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Air Quality Management in the United States FIGURE 5-2 Regional SO2 emission from electric utilities. Northeast Region: CT, ME, MA, NJ, NY, NH, RI, and VT; Mid-Atlantic: DE, MD, PA, VA, WV, and DC; Southeast: AL, FL, GA, KY, MS, NC, SC, and TN; North Central: IL, IN, MI, MN, OH, and WI; and Western: AZ, CA, LA, NM, OK, TX, IA, KS, MO, NE, NV, CO, MT, ND, SD, UT, and WY. SOURCE: EPA 2001d. United States. Even more significant, regions with the highest emissions, such as the north-central region, have had the largest reductions.5 On the other hand, some emission increases have occurred on smaller geographic scales (for example, some states have had emission increases) (NAPAP 1998). To guard against even the possibility of regional disbenefits, a modified cap-and-trade program with “zones” can be adopted. For example, the RECLAIM program in California allows trading between two zones but only in one geographic direction. This approach is guaranteed to prevent an increase in emissions in the zone that has the greatest potential to affect 5   The pattern of trading also appears to have added slightly to the aggregate benefits to ecosystem health, but by far the most significant benefits have been realized as a result of the dramatic overall reduction in emissions (Burtraw and Mansur 1999; Swift 2000).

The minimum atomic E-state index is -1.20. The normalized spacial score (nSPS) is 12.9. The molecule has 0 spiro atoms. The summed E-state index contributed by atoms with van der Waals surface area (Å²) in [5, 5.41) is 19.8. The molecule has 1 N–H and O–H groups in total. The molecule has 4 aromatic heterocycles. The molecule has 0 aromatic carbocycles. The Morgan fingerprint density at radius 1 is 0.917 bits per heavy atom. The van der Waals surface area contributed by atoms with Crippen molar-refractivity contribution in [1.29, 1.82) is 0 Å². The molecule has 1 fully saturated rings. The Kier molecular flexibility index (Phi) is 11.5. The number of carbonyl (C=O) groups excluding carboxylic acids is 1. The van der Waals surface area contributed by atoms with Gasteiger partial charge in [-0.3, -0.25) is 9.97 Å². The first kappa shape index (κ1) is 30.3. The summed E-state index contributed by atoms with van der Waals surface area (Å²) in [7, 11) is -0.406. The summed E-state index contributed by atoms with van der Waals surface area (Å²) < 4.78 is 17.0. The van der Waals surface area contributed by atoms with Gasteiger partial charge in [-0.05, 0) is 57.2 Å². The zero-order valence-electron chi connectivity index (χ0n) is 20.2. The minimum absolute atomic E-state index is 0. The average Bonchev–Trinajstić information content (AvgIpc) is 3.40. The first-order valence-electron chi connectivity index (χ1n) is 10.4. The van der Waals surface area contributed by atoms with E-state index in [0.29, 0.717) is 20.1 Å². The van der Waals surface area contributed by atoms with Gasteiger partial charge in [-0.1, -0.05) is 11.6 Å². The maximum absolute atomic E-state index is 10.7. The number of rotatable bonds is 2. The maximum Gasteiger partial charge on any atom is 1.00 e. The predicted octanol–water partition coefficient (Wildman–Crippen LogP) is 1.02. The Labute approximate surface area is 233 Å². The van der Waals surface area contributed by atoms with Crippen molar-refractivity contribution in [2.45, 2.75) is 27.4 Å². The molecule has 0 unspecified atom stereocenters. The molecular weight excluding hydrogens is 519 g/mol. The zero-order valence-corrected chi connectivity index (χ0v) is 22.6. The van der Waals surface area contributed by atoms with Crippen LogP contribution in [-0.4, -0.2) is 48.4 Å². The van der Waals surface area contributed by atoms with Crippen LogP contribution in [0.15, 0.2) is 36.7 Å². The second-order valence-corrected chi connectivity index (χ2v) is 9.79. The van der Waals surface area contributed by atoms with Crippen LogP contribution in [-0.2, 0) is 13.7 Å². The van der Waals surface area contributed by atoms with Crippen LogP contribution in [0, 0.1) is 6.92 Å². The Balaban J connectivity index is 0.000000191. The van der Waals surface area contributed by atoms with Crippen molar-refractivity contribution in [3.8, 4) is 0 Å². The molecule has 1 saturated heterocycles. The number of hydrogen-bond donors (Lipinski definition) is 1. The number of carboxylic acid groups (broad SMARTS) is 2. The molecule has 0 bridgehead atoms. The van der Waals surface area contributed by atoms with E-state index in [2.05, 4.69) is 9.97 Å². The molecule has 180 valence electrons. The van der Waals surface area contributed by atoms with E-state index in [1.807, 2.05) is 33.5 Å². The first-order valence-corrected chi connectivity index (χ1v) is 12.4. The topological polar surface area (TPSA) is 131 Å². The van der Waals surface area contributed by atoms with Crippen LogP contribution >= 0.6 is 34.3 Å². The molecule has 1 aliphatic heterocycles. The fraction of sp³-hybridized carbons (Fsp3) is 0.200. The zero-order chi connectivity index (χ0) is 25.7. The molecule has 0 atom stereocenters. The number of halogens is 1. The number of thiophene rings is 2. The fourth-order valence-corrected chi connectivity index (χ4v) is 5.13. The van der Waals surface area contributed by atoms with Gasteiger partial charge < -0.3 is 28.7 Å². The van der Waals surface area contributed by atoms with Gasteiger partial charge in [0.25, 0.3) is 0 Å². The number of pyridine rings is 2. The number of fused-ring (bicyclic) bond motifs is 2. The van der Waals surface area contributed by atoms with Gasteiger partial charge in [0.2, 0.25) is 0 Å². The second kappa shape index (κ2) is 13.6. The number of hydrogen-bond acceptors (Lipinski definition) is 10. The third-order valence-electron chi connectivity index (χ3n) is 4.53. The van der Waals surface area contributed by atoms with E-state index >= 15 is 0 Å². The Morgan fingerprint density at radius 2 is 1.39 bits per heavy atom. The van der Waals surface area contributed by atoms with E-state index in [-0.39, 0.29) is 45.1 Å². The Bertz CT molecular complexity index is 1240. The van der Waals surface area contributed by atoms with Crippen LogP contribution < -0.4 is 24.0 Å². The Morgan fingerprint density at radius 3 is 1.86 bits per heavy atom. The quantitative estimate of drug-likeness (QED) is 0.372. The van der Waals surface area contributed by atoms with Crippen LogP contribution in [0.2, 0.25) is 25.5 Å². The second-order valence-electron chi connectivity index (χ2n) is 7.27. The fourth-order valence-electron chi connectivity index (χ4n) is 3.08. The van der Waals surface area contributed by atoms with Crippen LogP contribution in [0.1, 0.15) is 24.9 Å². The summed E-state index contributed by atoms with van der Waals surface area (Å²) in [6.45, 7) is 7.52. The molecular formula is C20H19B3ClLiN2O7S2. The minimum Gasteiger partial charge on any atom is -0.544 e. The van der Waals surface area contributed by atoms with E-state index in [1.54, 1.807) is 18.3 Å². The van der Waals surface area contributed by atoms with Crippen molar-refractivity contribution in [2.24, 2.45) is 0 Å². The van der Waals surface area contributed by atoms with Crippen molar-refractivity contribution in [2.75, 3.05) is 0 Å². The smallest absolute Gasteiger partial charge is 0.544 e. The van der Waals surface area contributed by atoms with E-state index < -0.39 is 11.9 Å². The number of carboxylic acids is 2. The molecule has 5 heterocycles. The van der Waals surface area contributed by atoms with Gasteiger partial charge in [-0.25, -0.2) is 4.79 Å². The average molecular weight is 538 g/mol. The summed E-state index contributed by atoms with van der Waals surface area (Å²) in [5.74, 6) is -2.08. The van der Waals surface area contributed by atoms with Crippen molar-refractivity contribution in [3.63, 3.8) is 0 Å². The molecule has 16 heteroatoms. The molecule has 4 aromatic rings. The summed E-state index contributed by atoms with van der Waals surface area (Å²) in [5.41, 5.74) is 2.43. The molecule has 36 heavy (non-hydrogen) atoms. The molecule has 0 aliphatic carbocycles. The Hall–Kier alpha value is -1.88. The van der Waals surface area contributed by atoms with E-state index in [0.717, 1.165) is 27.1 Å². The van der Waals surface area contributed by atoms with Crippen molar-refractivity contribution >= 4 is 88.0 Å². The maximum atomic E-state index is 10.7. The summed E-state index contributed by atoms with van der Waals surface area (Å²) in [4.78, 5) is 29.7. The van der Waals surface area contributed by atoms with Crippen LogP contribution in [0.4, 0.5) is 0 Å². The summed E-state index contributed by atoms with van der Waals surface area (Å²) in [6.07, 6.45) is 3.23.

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Air Quality Management in the United States ambient air quality. However, the existence of multiple zones serves to reduce the potential number of trades and to raise the cost of environmental regulations. Indeed, the original design for the acid rain SO2 emissions-trading program would have divided the nation into two trading zones to prevent trades that might worsen ecological problems in northeastern states. However, policy-makers recognized that a more constrained market would increase the cost, and they opted for the uniform national market approach currently contained in the statute (Hausker 1992). As discussed above, that decision does not appear to have caused substantial problems. Banking Emission Allowances for the Future Another major issue concerning the environmental performance of market-based programs is the role of banking emission allowances. Though not as common, prescriptive approaches can explicitly account for temporal issues, for example, by placing restrictions on open burning or implementing seasonal O3 controls. The opportunity to bank emission allowances from one time period to the next can contribute substantially to cost savings, because it can facilitate a rational investment plan across facilities. Some facilities may be retrofitted early if they are utilized heavily. The emission allowances that are not used at that facility may be used to keep another with a shorter remaining operating life running until it is retired, thus avoiding expensive retrofits. Banking can provide an important element of economic stability to a permit market (for example, the absence of banking for the RECLAIM program was one of the factors contributing to its instability). However, the accrual of banked emission allowances can distort the perception of environmental performance under a trading program. In the early years, emissions appear to be below their allowable level, suggesting unexpected environmental success. In later years, when the banked allowances are drawn down, emissions appear to be above the allowable level, suggesting that the program is unsuccessful. Banking within a single emissions season can also have beneficial or adverse effects. For example, seasonal limits on NOx emissions that allow emissions to vary in a manner that might enhance O3 concentrations over the summer O3 season can be temporally mismatched with peak O3 concentrations that result from the reaction of NOx and VOCs during specific episodic meteorological events (for example, warm stagnant conditions). More recent cap-and-trade programs, such as the Ozone Transport Commission’s NOx budget, contain flow-control provisions that attempt to limit increases in emissions during meteorological conditions conducive to high O3 concentrations by discounting the value of allowances when a high number of allowances are banked.